HOWARD ROCK (1911-1976). Interview; 1976. .1 cu.
Howard Rock was born in Point Hope, Alaska in 1911. He attended
high school at White Mountain Vocational School, and studied at
the University of Washington for three years. After college, he
worked as an artist, carving in ivory until he was drafted during
World War II; after the war he returned to his art work. He became
involved in native affairs in 1961 when he returned to Point Hope
and served as village spokesman in a dispute between the villagers
and the Atomic Energy Commission over a proposed plan to build
an underwater harbor by exploding five atomic bombs. That same
year he was approached by the Arctic Slope Native Association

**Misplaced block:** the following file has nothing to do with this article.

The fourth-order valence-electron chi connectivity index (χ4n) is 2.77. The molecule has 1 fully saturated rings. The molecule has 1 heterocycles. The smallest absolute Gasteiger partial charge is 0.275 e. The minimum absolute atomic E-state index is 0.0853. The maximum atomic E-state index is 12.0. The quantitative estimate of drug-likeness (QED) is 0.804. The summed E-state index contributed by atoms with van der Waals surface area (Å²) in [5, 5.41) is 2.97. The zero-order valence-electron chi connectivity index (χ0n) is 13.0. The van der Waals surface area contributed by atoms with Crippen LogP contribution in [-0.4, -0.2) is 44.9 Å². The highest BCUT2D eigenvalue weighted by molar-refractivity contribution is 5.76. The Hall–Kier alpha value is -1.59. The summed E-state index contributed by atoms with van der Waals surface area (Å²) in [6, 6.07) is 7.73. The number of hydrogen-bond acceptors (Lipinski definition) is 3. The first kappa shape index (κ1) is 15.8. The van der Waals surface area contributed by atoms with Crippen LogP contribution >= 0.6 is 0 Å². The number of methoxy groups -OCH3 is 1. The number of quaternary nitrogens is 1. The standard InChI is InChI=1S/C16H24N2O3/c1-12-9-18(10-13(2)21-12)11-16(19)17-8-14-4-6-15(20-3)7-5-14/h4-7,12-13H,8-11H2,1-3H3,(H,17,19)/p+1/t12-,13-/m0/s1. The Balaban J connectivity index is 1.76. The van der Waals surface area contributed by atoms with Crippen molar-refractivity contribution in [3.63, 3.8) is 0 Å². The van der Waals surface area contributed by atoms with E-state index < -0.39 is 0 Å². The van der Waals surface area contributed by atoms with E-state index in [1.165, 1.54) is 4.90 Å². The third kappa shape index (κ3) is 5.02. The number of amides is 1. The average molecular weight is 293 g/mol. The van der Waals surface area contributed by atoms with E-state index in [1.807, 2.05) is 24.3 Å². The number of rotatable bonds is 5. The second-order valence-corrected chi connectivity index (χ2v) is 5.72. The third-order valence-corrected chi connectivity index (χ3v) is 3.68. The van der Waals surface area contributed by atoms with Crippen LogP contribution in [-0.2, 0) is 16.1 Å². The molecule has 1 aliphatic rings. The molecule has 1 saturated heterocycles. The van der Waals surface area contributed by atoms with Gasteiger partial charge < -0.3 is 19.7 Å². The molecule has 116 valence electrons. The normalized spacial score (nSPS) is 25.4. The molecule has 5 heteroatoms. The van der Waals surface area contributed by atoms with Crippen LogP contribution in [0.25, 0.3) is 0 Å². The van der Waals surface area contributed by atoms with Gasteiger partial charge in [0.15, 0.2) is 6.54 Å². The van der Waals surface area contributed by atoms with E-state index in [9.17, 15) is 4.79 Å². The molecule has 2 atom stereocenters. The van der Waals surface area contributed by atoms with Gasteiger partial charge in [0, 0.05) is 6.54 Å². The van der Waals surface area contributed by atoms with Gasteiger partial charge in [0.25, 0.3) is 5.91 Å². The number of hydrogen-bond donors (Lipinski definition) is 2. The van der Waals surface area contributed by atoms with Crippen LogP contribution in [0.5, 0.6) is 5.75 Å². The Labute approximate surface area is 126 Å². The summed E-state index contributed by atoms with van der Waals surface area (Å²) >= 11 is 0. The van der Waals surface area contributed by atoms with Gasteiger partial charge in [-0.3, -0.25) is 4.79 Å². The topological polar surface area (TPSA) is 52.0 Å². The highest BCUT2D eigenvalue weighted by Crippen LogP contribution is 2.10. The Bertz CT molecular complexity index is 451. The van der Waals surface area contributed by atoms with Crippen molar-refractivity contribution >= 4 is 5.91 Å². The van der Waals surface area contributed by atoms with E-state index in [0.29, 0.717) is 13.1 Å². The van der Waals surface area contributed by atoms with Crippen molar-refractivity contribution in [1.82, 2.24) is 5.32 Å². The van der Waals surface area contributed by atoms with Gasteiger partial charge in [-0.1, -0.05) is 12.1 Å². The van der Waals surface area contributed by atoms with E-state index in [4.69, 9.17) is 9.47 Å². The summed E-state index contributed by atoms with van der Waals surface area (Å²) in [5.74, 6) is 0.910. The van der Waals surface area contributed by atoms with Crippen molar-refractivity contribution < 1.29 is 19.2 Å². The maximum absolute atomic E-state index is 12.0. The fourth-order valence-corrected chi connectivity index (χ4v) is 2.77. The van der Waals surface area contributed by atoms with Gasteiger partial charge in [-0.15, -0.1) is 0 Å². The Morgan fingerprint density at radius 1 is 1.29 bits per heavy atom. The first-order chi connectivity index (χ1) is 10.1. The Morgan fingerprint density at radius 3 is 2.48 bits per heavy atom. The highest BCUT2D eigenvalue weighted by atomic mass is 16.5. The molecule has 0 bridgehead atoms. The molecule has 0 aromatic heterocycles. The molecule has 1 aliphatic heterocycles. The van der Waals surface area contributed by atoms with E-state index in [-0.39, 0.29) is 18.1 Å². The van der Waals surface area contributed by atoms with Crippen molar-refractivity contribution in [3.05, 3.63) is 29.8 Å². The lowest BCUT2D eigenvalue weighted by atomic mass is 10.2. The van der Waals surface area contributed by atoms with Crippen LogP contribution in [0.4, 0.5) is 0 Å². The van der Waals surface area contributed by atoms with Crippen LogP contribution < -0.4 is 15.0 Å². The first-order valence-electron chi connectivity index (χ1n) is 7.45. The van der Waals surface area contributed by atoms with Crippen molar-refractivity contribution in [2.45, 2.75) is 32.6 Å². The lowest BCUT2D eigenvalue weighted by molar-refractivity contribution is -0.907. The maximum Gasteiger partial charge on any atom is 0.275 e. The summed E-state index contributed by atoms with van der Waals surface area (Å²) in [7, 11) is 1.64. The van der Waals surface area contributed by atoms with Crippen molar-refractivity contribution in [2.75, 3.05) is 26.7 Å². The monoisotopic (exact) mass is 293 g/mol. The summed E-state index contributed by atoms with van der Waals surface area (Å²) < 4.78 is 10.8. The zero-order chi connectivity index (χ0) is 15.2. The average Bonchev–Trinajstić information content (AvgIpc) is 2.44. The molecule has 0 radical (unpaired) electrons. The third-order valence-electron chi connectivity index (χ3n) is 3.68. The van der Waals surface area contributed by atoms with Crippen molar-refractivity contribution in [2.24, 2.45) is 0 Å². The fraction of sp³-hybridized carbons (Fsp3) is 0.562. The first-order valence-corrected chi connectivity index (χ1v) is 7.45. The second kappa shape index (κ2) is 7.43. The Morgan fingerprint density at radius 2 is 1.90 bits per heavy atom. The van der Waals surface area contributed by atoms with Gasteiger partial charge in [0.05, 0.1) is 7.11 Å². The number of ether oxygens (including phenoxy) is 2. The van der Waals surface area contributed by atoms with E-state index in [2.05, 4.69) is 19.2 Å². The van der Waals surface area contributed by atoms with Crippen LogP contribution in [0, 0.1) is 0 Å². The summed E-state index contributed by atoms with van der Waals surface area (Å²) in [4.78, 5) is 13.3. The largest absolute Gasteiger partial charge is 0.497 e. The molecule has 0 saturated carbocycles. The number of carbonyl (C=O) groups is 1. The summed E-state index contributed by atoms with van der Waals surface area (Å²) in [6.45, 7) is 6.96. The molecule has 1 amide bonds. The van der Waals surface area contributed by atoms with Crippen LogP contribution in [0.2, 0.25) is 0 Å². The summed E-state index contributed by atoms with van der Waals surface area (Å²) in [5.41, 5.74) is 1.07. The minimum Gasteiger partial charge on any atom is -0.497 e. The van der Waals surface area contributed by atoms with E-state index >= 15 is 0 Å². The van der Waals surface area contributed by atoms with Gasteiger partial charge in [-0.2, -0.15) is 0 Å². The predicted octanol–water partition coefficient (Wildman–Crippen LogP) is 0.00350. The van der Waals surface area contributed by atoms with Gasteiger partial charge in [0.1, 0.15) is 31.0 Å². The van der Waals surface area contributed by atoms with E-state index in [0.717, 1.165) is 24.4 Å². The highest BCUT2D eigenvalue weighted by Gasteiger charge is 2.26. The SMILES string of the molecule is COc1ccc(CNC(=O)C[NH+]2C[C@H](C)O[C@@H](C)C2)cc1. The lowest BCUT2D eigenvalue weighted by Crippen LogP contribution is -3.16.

to form a newspaper and in October, 1962, the Tundra Times
was started with Rock as editor and publisher, a position he held
until his death in 1976. Under his direction the paper grew to
a circulation of over 3,500. In 1975, it was nominated for a Pulitzer
Prize for meritorious public service. During his career Rock received
many awards including being named “Alaskan of the Year,”
in 1974, and “49er of the Year,” in 1975.
The collection consists of a tape and two transcripts of an
interview of Howard Rock by Robert M. Fox in March, 1976. The
interview was one of a series done for Leadership Programs
and Alaska Native Perspectives: A Study to Promote University
Awareness by Kathryn A. Hecht and Robert M. Fox.
The collection was presented to the archives by Roger Lang